One thing that hasn’t changed are the opportunities for international travel as a dance student. Dancers at Hope are able to take advantage of performance opportunities around the world. Farmer is thankful to his colleagues who came before him for many of these changes, and their work will be celebrated in a special way through Dance 50.
Work on Dance 50 began last April, and by September and October, the choreographers were holding auditions on campus. The entire dance department got involved, and each choreographer held their own auditions. In order to mimic work in the dance industry after graduation, the dancers could choose who to audition for, as well as how many times to audition. However, just as dancers cannot perform for more than one company at a time, the dances were not double cast. Farmer reiterates this by saying, “That’s part of our training here at Hope. We try to reflect as much of the real dance world now, so our students get used to that. If you get hired in a dance company, you’re generally not dancing in another dance company. Same thing if you audition for one dance company and don’t get in, well then you don’t have a job.”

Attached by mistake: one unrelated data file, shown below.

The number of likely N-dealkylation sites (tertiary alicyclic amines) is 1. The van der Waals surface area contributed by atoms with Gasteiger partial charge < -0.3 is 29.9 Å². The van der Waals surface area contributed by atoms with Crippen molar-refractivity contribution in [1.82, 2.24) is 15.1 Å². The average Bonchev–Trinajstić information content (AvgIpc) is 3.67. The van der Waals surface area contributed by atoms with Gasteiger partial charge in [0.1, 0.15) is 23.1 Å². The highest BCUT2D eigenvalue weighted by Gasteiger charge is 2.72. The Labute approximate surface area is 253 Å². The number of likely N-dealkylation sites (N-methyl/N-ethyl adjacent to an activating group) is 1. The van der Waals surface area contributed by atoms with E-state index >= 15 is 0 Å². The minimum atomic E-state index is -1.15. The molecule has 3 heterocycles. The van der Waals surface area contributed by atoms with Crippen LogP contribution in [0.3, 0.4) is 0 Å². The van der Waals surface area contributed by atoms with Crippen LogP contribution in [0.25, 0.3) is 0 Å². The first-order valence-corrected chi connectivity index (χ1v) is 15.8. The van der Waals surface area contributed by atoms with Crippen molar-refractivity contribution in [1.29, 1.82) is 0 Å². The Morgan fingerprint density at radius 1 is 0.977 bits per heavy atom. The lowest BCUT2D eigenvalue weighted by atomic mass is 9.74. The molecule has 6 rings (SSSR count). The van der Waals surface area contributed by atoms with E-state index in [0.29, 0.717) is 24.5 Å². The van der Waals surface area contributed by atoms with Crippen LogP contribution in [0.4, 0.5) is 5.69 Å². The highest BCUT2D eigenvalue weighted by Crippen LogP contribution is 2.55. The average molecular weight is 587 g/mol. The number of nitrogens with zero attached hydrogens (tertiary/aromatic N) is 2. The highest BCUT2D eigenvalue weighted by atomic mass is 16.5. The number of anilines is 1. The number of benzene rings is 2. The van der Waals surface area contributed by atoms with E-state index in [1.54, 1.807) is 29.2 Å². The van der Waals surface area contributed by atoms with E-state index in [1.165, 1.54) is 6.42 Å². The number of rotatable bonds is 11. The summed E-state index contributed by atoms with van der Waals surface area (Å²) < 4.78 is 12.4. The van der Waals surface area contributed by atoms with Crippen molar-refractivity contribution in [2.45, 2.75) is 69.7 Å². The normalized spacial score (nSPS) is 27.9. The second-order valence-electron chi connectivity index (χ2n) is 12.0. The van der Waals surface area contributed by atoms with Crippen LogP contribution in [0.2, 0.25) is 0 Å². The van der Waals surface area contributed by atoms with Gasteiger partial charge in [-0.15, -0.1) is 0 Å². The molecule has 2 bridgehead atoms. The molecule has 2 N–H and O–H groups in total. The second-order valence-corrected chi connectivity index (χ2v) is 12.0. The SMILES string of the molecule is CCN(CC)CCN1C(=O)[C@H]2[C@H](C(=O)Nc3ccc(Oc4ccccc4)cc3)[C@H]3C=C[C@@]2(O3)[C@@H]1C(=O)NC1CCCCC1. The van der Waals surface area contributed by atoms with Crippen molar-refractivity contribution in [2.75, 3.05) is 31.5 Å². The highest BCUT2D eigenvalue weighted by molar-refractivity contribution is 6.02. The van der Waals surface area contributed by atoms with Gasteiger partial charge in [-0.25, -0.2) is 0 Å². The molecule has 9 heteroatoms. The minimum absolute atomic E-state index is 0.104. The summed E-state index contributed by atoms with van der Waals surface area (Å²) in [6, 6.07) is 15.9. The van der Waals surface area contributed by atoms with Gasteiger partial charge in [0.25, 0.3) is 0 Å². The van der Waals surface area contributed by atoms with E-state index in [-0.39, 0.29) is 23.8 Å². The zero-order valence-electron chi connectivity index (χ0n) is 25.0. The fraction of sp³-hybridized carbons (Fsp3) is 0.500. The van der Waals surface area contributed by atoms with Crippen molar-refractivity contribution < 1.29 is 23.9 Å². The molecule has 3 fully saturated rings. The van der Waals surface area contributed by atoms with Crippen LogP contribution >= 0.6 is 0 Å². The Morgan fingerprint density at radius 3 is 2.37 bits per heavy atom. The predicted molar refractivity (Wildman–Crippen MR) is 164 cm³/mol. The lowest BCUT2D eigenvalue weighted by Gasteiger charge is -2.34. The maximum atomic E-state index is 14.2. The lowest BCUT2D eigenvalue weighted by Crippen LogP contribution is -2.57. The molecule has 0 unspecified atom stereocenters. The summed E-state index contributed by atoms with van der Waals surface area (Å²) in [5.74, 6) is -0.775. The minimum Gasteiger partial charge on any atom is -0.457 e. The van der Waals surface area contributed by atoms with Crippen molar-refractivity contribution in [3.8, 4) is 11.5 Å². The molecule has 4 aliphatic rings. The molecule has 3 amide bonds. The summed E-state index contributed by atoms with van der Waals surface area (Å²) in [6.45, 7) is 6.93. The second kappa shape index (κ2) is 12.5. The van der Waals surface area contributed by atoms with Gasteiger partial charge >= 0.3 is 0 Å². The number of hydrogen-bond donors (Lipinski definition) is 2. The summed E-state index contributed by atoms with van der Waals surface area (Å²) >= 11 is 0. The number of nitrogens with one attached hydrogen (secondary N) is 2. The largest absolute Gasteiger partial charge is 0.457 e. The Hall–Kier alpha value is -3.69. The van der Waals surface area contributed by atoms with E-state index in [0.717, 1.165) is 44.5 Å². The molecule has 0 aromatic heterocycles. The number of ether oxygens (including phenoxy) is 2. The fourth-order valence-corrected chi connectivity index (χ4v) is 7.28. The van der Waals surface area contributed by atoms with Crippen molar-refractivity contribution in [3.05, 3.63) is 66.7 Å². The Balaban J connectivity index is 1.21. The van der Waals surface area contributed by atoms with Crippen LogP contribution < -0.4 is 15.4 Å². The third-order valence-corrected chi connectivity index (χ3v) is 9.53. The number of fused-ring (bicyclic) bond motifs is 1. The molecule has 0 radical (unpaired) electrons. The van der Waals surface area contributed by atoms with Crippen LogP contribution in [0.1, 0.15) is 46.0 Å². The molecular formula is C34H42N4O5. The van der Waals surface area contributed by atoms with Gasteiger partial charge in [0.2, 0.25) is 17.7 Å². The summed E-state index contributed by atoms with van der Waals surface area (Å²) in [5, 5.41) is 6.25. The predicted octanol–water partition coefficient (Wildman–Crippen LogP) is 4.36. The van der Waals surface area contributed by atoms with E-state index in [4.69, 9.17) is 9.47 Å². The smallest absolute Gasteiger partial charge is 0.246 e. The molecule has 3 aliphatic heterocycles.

The department will be working hard over mid-winter break in tech rehearsals, until their opening night on February 9th at 7:30 pm, which doubles as a dance showcase day, when prospective Hope students can audition. The rest of the performances will take place February 10, 15, 16 and 17 at 7:30 pm in DeWitt Main Theatre, located in the DeWitt Cultural Center. Closing night on the 17th will be marked as an alumni celebration with around 150 dancers returning. Earlier that day, they will have had the opportunity to take master classes taught by emeritus faculty, reliving their experience as students.